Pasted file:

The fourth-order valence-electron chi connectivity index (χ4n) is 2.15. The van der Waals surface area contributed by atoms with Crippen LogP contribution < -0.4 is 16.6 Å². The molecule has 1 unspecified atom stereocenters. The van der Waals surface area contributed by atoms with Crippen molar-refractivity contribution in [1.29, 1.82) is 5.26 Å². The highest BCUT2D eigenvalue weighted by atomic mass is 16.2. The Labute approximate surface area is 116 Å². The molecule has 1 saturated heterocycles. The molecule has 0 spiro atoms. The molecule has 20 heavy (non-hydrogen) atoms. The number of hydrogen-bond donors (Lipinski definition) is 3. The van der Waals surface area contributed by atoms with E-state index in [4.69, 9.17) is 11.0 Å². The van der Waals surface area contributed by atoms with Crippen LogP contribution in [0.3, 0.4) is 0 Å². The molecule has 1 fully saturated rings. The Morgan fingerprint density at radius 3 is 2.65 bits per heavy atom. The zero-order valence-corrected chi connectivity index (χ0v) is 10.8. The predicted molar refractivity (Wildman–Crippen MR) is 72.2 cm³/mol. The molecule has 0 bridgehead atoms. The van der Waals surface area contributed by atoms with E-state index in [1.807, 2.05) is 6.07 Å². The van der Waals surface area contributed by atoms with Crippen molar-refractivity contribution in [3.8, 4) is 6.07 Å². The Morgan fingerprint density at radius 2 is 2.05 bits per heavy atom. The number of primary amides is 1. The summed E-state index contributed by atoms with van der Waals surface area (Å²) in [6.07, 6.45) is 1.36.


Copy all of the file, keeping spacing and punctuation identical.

The fourth-order valence-electron chi connectivity index (χ4n) is 2.15. The van der Waals surface area contributed by atoms with Crippen LogP contribution < -0.4 is 16.6 Å². The molecule has 1 unspecified atom stereocenters. The van der Waals surface area contributed by atoms with Crippen molar-refractivity contribution in [1.29, 1.82) is 5.26 Å². The highest BCUT2D eigenvalue weighted by atomic mass is 16.2. The Labute approximate surface area is 116 Å². The molecule has 1 saturated heterocycles. The molecule has 0 spiro atoms. The molecule has 20 heavy (non-hydrogen) atoms. The number of hydrogen-bond donors (Lipinski definition) is 3. The van der Waals surface area contributed by atoms with E-state index in [4.69, 9.17) is 11.0 Å². The van der Waals surface area contributed by atoms with Crippen LogP contribution in [0.3, 0.4) is 0 Å². The molecule has 1 fully saturated rings. The Morgan fingerprint density at radius 3 is 2.65 bits per heavy atom. The zero-order valence-corrected chi connectivity index (χ0v) is 10.8. The predicted molar refractivity (Wildman–Crippen MR) is 72.2 cm³/mol. The molecule has 0 bridgehead atoms. The van der Waals surface area contributed by atoms with E-state index in [1.807, 2.05) is 6.07 Å². The van der Waals surface area contributed by atoms with Crippen molar-refractivity contribution in [3.8, 4) is 6.07 Å². The Morgan fingerprint density at radius 2 is 2.05 bits per heavy atom. The number of primary amides is 1. The summed E-state index contributed by atoms with van der Waals surface area (Å²) in [6.07, 6.45) is 1.36.